The story of the invasion of the World Trade Centre

25 JUNE 1993


The invasion:

By June 1993, the MPNP had reached an agreement on some of the key mechanisms for managing the democratic elections. Once again, however, the talks ran into trouble when the AWB violently invaded the World Trade Centre. The AWB members demanded that the government should immediately remove the ‘communist menace’, referring to the ANC and its alliance with the SACP.


The Negotiating Council, the highest decision-making body of the MPNP, passed a resolution expressing its outrage at the invasion of the World Trade Centre. It resolved to ensure that the negotiating process was ‘not derailed or disrupted’ and to ‘accelerate the process of negotiations to bring about a democratic constitution’. It insisted that the perpetrators of the events be prosecuted immediately. The World Trade Centre became a fortress in the wake of the AWB attack.

The Goldstone

On 13 July 1993, the Commission released a damning report on the AWB invasion of the MPNP. It outlined how Captain Engelbrecht attempted to prevent the Viper (truck) from smashing into the glass front but was unsuccessful because he was assaulted by two members of the ‘Ystergarde’, the elite armed corp of the AWB. Sixty members of the AWB were charged.

St James Church

Just a month later, on 25 July 1993, five members of the PAC’s military wing, Azanian People’s Liberation Army (APLA), entered St James Church in Cape Town and opened fire on the congregation. Twelve people died and 56 were injured. APLA members later bombed the Heidelberg Tavern in Observatory, killing four people. APLA Chief Commander Sabelo Phama had declared 1993 ‘The Year of the Great Storm’, and said in an SABC interview that he would “aim his guns to hurt whites where it hurts most”. Later, at the TRC, there were extraordinary scenes of Christian forgiveness.


Although shocking and difficult, these two events served to deepen the commitment of the main political parties to negotiations. With the urgency of the situation becoming increasingly evident, the MPNP plenary finally ratified the election date.

In their own words

“The ANC is not interested in sharing power and will never safeguard the minority groups. They’re after the whole of South Africa to use it as a communist satellite. This is the beginning of protest. We don’t want war, but we don’t want peace under the heel of communism.”

-Eugène Terre’Blanche, then leader of the AWB

“With the constitutional negotiations picking up speed, the AWB together with other Afrikaner groupings felt isolated and excluded from the process. They wanted to show the world that the voices of many Afrikaners were not heard during the negotiations.”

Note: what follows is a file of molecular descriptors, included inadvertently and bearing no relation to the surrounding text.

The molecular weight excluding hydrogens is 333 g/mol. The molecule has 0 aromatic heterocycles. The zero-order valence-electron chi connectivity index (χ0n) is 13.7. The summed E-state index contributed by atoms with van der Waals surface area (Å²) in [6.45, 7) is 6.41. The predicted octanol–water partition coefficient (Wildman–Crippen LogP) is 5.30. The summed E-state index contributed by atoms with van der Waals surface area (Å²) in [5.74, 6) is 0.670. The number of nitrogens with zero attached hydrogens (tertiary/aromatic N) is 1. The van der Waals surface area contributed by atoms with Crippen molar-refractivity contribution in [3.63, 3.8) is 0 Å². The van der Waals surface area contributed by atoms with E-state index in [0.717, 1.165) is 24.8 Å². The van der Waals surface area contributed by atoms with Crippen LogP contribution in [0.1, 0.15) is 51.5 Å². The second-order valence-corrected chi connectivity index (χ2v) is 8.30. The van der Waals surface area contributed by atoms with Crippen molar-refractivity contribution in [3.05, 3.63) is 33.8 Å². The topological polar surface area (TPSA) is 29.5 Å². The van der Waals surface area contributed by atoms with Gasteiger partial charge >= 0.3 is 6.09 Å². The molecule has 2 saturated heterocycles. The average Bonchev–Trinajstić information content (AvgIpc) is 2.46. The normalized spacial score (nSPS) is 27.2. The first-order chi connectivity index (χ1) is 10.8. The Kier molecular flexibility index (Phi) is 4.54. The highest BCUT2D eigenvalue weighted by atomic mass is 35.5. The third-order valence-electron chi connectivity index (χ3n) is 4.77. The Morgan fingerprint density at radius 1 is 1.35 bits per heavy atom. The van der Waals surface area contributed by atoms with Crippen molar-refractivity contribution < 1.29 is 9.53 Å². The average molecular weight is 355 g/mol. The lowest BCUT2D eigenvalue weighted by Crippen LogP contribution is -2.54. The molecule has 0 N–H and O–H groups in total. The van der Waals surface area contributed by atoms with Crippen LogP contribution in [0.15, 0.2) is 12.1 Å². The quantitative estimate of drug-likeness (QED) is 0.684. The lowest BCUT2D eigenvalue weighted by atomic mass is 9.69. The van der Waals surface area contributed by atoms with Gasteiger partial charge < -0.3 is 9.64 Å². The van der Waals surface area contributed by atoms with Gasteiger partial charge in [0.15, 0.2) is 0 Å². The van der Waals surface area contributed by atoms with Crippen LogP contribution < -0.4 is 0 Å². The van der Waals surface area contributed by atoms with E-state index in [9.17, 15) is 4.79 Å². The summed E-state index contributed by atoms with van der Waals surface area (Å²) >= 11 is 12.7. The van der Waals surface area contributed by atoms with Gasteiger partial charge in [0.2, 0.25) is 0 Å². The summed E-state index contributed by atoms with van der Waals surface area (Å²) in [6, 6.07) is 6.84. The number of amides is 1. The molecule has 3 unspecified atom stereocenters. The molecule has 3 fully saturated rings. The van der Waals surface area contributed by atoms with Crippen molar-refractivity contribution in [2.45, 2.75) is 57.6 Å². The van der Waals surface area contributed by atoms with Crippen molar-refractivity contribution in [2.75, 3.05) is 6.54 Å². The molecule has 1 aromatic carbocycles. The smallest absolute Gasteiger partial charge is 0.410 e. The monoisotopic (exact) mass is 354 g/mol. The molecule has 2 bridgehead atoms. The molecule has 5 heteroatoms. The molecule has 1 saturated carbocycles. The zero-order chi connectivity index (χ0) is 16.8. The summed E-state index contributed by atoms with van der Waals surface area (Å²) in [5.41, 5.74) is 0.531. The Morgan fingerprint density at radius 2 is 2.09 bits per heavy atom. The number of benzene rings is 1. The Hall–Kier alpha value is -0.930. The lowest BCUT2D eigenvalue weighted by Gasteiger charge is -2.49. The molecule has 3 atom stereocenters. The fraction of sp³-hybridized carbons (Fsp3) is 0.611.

Leon Wessels, then Cabinet Minister and NP representative at the MPNP

“My people, the Afrikaner volk, really have a right according to international law, to demand some part of this land as their own. You have a place where a Brit can be British, I must have land where the Afrikaner, the Boer, can be a Boer.”

-Eugène Terre’Blanche, then leader of the AWB

“For a couple of hours, the neo-fascist AWB took over the building. During their occupation … They manifested the worst of hooliganism and naked racism. The incident demonstrated just how boorish and repulsive the far-right really were. All decent Afrikaners, including those on the right, like General Viljoen, were ashamed to be associated in any way with these thugs.”

President De Klerk, then president of South Africa

“We resolve to ensure that with all the resources at our command, that this negotiations process is not derailed or disrupted.”

-Extracts from the MPNP’s Negotiating Council Resolution, 25 June 1993

“Any suggestion of calling off negotiations would be playing into the hands of the murderers whose purpose is to stop the process. We must defeat them.”

Joe Slovo, then member of the SACP and ANC negotiator at the MPNP

“General Constand Viljoen was forced to eat humble pie. We twice found him in the company of the AWB – once willingly and on another occasion unwillingly. On both occasions, the AWB’s undisciplined conduct embarrassed him. When the AWB ‘invaded’ the negotiations precinct Viljoen was in their ranks. They besmirched his good name.”

-Leon Wessels, then Cabinet Minister and NP negotiator at the MPNP

“From then on the venue became a no-go zone. Security guards, checkpoints, passes and razor wire turned [the World Trade Centre] into a modern fortress. But fortress or not, within its rooms the mood was still conducive to progress.”

Mike Nicol, author of The Making of the Constitution

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Audio Visual

President Mandela gives his State of the Nation address in Parliament. Mandela ends his address with the words, “Let us all get down to work”.

“We must construct that people-centred society of freedom in such a manner that it guarantees the political and the human rights of all our citizens.”– President Mandela, extract from State of the Nation Address, 24 May 1994

President Nelson Mandela announces his cabinet. It includes members of the African National Congress, National Party and Inkatha Freedom Party.

“There was pride in serving in the first democratic government in South Africa, and then the additional pride of serving under the iconic leadership of Nelson Mandela … [He] represented the hopes of not just our country, but of oppressed, marginalised and the poor in the world.”– Jay Naidoo, then Minister of RDP housing
“We place our vision of a new constitutional order for South Africa on the table not as conquerors, prescribing to the conquered. We speak as fellow citizens to heal the wounds of the past with the intent of constructing a new order based on justice for all.”– President Nelson Mandela, 10 May 1994